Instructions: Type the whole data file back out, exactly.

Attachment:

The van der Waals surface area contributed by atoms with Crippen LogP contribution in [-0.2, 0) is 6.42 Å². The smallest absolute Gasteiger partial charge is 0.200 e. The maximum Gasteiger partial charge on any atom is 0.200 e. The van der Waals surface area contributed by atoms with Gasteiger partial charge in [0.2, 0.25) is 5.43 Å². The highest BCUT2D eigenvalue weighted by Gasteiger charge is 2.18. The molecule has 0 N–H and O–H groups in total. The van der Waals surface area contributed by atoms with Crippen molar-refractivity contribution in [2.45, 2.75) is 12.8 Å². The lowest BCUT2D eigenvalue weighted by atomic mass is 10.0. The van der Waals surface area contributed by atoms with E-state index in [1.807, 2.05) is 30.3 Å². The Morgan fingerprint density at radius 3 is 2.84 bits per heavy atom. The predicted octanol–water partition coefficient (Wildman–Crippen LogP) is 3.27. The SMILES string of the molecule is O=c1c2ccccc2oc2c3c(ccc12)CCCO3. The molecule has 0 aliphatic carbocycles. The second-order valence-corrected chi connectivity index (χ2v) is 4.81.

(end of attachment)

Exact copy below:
The van der Waals surface area contributed by atoms with Crippen LogP contribution in [-0.2, 0) is 6.42 Å². The smallest absolute Gasteiger partial charge is 0.200 e. The maximum Gasteiger partial charge on any atom is 0.200 e. The van der Waals surface area contributed by atoms with Gasteiger partial charge in [0.2, 0.25) is 5.43 Å². The highest BCUT2D eigenvalue weighted by Gasteiger charge is 2.18. The molecule has 0 N–H and O–H groups in total. The van der Waals surface area contributed by atoms with Crippen molar-refractivity contribution in [2.45, 2.75) is 12.8 Å². The lowest BCUT2D eigenvalue weighted by atomic mass is 10.0. The van der Waals surface area contributed by atoms with E-state index in [1.807, 2.05) is 30.3 Å². The Morgan fingerprint density at radius 3 is 2.84 bits per heavy atom. The predicted octanol–water partition coefficient (Wildman–Crippen LogP) is 3.27. The SMILES string of the molecule is O=c1c2ccccc2oc2c3c(ccc12)CCCO3. The molecule has 0 aliphatic carbocycles. The second-order valence-corrected chi connectivity index (χ2v) is 4.81.